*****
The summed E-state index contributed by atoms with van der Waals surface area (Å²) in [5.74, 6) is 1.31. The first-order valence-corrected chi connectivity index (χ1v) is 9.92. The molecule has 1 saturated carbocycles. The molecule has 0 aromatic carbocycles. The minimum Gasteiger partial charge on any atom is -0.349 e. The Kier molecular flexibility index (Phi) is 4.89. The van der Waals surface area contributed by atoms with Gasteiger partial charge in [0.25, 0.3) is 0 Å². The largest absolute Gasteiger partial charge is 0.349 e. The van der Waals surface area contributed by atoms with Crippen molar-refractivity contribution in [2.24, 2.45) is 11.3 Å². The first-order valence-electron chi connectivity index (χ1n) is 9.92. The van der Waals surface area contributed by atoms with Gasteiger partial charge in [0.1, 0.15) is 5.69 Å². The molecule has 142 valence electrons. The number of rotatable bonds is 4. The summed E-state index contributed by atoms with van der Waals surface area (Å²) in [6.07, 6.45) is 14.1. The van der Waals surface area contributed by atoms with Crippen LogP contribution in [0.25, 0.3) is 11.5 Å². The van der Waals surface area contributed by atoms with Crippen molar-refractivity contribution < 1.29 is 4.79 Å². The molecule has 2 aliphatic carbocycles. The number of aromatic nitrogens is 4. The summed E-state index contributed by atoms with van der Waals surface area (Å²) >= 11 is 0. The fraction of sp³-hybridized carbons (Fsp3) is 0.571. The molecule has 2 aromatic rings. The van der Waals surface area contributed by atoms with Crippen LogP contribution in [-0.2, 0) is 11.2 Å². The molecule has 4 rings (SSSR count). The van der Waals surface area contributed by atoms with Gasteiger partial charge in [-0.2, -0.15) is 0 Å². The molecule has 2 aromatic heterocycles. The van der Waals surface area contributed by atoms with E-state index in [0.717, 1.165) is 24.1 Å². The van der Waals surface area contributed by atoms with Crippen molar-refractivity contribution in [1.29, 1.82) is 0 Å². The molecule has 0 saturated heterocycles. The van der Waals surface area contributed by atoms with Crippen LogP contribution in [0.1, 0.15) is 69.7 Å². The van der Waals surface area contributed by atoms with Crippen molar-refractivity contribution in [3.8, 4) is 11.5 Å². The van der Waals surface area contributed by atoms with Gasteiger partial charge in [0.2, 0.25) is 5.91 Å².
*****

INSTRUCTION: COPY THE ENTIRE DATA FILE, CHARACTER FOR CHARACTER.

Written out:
The summed E-state index contributed by atoms with van der Waals surface area (Å²) in [5.74, 6) is 1.31. The first-order valence-corrected chi connectivity index (χ1v) is 9.92. The molecule has 1 saturated carbocycles. The molecule has 0 aromatic carbocycles. The minimum Gasteiger partial charge on any atom is -0.349 e. The Kier molecular flexibility index (Phi) is 4.89. The van der Waals surface area contributed by atoms with Gasteiger partial charge in [0.25, 0.3) is 0 Å². The largest absolute Gasteiger partial charge is 0.349 e. The van der Waals surface area contributed by atoms with Crippen molar-refractivity contribution in [2.24, 2.45) is 11.3 Å². The first-order valence-electron chi connectivity index (χ1n) is 9.92. The van der Waals surface area contributed by atoms with Gasteiger partial charge in [0.1, 0.15) is 5.69 Å². The molecule has 142 valence electrons. The number of rotatable bonds is 4. The summed E-state index contributed by atoms with van der Waals surface area (Å²) in [6.07, 6.45) is 14.1. The van der Waals surface area contributed by atoms with Crippen LogP contribution in [0.25, 0.3) is 11.5 Å². The van der Waals surface area contributed by atoms with Crippen molar-refractivity contribution < 1.29 is 4.79 Å². The molecule has 2 aliphatic carbocycles. The number of aromatic nitrogens is 4. The summed E-state index contributed by atoms with van der Waals surface area (Å²) >= 11 is 0. The fraction of sp³-hybridized carbons (Fsp3) is 0.571. The molecule has 2 aromatic rings. The van der Waals surface area contributed by atoms with Crippen LogP contribution in [-0.2, 0) is 11.2 Å². The molecule has 4 rings (SSSR count). The van der Waals surface area contributed by atoms with Gasteiger partial charge in [-0.2, -0.15) is 0 Å². The molecule has 2 aromatic heterocycles. The van der Waals surface area contributed by atoms with E-state index in [0.717, 1.165) is 24.1 Å². The van der Waals surface area contributed by atoms with Crippen molar-refractivity contribution in [1.29, 1.82) is 0 Å². The molecule has 0 saturated heterocycles. The van der Waals surface area contributed by atoms with Crippen LogP contribution in [0.1, 0.15) is 69.7 Å². The van der Waals surface area contributed by atoms with Crippen molar-refractivity contribution in [3.8, 4) is 11.5 Å². The van der Waals surface area contributed by atoms with Gasteiger partial charge in [0.2, 0.25) is 5.91 Å².